7 Core Principles to Change the Course of Youth Justice

A new article from the New York Law School Law Review examines the problems with the juvenile justice system and offers solutions for a more productive youth justice system. “When the Cure Makes You Ill: Seven Core Principles to Change the Course of Youth Justice,” calls the extremity of youth justice to trial and shares statistics of the negative effects the system has on children.
Our current juvenile justice system is “iatrogenic,” says author Gabrielle Prisco. Being in the system worsens outcomes for troubled teens and more often than not, results in violence and recidivism -- the very same outcome it tries to remedy.
Prisco outlines seven core principles to change the course of youth justice:
Principle One: Treat Children as Children
Research shows children lack critical thinking skills and the ability to fully understand risk management. “The region of the brain that is the last to develop is the one that controls many of the abilities that govern goal-oriented, ‘rational’ decision-making, such as long-term planning, impulse control, insight, and judgment,” writes Prisco. Children who are incarcerated in an adult jail are thirty-six times more likely to commit suicide because they are not properly cared for in a youth facility, yet thirty-nine states in the United States presently allow juveniles to be tried in adult court and sentenced to life without the chance of parole (JLWOP). 

Principle Two: Fund and Use Only What Works
Although research shows that youth who are detained or incarcerated are more likely to reoffend than those referred to community-based supervision, many jurisdictions still lack adequate community-based options. Our over-reliance on punitive approaches comes at great human as well as financial cost – $60,000 per youth per year.
Principle Three: End Racial and Ethnic Inequality
The juvenile justice system has deep and longstanding racial and ethnic inequalities. The term “disproportionate minority contact” (DMC) is often used to describe the situation, however, it goes further than that -- the youth justice system is almost exclusively populated by children of color. The unequal racial breakdown of arrest, detention, and incarceration does not reflect the racial breakdown of crimes, and research indicates these inequalities worsen the further a child moves into the system.
Principle Four: Equal Justice and Culturally Competent Services for Lesbian, Gay, Bisexual, Transgender, and Queer/Questioning Youth
LGBTQ youth are disproportionately represented in the youth justice system, with fifteen percent of incarcerated youth nationwide identifying as LGBTQ. LGBTQ youth are at risk of sexual abuse, harassment and violence with significant psychological stress to youth who are forced to conform to gender roles that do not align with their core gender identity. Youth justice facilities frequently respond to these issues of safety by placing LGBTQ youth in segregation or confinement which many teens experience as a deeply traumatic form of punishment.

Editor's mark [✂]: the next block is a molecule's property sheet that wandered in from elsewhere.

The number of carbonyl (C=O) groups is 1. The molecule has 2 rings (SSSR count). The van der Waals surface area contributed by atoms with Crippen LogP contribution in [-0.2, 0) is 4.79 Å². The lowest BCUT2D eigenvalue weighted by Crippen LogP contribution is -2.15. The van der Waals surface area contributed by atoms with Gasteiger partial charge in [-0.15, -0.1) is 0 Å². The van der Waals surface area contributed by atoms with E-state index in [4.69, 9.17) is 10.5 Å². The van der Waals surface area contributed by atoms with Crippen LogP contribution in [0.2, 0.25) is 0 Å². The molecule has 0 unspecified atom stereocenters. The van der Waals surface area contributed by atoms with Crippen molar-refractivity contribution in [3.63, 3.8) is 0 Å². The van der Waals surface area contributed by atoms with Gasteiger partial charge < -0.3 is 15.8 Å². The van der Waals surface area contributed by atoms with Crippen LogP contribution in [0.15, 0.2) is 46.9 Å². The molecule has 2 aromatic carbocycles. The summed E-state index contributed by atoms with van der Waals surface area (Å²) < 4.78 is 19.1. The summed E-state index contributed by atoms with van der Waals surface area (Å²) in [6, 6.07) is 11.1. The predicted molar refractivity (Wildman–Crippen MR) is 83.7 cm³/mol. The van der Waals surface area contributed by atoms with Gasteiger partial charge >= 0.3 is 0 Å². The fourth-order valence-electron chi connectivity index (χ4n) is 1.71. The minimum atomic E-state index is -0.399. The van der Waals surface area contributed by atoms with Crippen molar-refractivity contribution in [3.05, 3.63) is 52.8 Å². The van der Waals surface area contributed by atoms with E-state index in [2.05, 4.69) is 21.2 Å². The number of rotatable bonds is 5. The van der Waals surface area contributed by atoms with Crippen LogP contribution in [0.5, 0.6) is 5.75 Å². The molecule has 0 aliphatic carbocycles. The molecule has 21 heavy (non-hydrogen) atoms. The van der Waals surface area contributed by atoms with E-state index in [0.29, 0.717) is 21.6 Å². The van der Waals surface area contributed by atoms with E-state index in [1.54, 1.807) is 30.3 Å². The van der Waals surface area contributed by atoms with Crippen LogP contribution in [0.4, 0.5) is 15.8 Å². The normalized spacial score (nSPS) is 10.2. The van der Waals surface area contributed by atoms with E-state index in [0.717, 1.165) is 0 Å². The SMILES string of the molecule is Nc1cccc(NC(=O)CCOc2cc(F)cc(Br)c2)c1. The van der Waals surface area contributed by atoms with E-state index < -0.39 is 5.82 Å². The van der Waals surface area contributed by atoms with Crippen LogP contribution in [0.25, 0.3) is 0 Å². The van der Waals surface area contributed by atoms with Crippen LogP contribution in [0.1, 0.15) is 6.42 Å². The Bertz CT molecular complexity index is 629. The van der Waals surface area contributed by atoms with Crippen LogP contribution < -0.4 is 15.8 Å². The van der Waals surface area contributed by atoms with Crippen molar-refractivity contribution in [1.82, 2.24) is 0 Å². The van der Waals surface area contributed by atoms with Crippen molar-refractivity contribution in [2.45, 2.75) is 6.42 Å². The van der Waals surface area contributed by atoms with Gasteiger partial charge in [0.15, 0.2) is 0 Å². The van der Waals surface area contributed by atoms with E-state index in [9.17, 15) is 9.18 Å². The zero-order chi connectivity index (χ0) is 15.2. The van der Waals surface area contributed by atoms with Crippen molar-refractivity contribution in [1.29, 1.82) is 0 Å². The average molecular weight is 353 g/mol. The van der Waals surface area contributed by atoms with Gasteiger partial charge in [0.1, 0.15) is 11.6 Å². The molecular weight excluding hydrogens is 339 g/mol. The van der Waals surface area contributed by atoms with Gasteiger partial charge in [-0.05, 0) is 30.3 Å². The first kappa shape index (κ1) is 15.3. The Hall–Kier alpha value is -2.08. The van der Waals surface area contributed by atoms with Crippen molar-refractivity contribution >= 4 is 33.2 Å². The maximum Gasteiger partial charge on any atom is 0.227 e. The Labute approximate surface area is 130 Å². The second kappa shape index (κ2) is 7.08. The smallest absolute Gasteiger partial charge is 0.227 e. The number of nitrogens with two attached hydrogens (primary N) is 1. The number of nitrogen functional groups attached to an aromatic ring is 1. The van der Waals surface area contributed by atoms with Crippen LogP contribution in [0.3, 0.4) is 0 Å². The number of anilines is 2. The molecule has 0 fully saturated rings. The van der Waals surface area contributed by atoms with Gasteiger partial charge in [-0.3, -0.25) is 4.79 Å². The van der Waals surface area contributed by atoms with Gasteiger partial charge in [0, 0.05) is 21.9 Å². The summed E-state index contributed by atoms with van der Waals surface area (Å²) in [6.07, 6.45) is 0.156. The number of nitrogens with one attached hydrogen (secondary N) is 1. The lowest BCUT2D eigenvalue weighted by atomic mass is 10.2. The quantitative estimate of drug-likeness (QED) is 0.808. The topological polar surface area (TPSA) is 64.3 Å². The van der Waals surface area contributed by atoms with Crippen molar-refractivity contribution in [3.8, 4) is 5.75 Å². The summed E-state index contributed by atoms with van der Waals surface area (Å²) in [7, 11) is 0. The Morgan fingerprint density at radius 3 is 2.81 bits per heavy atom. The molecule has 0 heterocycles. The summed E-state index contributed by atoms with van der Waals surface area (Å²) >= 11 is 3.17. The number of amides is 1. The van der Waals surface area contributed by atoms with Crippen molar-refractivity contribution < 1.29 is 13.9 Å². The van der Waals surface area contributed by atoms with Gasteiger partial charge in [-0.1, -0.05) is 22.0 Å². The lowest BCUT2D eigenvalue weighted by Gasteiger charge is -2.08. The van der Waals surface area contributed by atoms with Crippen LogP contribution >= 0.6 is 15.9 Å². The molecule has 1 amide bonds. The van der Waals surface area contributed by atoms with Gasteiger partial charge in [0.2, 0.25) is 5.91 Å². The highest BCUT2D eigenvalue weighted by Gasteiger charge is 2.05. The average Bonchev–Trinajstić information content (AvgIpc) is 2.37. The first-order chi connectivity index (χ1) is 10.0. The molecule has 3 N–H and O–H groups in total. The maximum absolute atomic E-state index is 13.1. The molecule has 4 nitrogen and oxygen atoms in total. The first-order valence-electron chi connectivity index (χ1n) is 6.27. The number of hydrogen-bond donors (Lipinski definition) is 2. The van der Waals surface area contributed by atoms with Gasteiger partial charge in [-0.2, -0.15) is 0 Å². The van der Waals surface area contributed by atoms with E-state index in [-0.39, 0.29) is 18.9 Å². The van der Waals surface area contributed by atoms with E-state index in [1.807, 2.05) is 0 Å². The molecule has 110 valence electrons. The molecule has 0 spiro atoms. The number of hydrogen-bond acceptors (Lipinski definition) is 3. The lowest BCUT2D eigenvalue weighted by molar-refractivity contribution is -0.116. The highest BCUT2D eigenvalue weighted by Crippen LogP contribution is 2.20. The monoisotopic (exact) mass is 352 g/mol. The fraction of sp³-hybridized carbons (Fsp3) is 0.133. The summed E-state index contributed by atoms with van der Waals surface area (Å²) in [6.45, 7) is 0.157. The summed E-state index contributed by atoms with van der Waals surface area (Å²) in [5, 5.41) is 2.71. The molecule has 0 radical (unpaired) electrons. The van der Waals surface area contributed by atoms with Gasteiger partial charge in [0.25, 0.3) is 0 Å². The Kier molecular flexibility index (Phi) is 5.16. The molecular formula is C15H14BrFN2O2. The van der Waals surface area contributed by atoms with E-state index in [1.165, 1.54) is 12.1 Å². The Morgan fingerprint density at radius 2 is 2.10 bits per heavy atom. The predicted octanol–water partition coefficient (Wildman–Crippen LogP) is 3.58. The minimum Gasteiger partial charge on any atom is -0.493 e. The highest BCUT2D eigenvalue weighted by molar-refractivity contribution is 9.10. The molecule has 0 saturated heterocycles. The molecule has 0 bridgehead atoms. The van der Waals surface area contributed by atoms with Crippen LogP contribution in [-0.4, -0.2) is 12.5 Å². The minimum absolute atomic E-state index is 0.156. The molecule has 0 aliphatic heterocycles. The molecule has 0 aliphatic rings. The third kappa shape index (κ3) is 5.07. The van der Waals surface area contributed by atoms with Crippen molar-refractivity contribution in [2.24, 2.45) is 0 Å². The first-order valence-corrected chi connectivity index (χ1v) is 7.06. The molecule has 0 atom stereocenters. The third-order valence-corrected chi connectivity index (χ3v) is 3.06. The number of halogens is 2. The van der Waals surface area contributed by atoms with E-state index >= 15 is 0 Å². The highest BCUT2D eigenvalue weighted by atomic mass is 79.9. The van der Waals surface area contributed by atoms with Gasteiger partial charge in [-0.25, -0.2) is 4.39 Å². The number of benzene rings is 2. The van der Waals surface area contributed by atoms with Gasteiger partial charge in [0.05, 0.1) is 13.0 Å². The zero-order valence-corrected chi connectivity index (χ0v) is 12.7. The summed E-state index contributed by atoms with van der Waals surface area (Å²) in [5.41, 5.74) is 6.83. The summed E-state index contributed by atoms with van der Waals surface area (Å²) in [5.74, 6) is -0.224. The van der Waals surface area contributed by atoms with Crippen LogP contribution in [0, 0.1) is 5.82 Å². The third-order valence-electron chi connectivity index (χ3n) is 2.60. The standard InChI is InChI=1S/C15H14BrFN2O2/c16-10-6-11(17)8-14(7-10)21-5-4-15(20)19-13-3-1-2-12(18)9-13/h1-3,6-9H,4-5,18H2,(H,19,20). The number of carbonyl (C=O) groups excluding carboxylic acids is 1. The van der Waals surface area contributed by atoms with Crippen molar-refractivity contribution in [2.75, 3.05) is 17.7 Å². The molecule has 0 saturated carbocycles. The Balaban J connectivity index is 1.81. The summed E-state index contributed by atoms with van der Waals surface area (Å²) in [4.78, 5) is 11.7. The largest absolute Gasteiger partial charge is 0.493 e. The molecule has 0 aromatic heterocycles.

Principle Five: Share Power and Resources with Families and Communities
Traditionally, families and communities have been excluded and even blamed in the youth justice system, causing parents of system-involved youth to feel demonized and mistreated. However, research shows that youth who have been incarcerated are more likely to maintain post-release goals and handle the challenges of re-entry if they maintain positive relationships with their loved ones during incarceration.
Principle Six: Justice is Not for Sale
For-profit corporations are increasingly operating juvenile justice facilities – more than fifty percent, according to the Justice Policy Institute. Privately owned prisons cost more than government facilities and possess limited amount of independent and public oversight.
Principle Seven: Always Have Strong Outside Eyes
Children who are institutionally confined are more vulnerable to neglect and abuse, with multiple constitutional violations performed against children in many jurisdictions. There must be external influencers and resources assisting facilities.
The reality of the current youth justice system is grim, however, Prisco provides possible solutions to these issues: The juvenile justice system must operate as a child-serving system and should reflect the distinct social, emotional and developmental needs of children. Community-based continuums of supervision, programs and services must be funded and incentivized as an alternative to incarceration or detainment. Instead of asking lingering questions of race and gender equality in the system, facilities must identify the best practices proven to actively combat the issue to effectively reduce racial, ethnic, and gender disparities through research and training. The youth justice system must invest in local knowledge and programs with strong family and community involvement to support youth. All residential facilities for children should be government operated entities. Children should not be susceptible to the sentence of juvenile life without parole. The commitment of the public and policymakers to speak on behalf of youth in the justice system is imperative for change.

Kat Shannon is a Digital Communications intern at Prichard Communications, where she assists on several accounts, including Reclaiming Futures. She is a student at the University of Oregon studying Public Relations, with a minor in Business Administration. She is an Oregon native and a California dreamer.  
*Photo at top by Flickr user publik16 

Updated: March 21 2018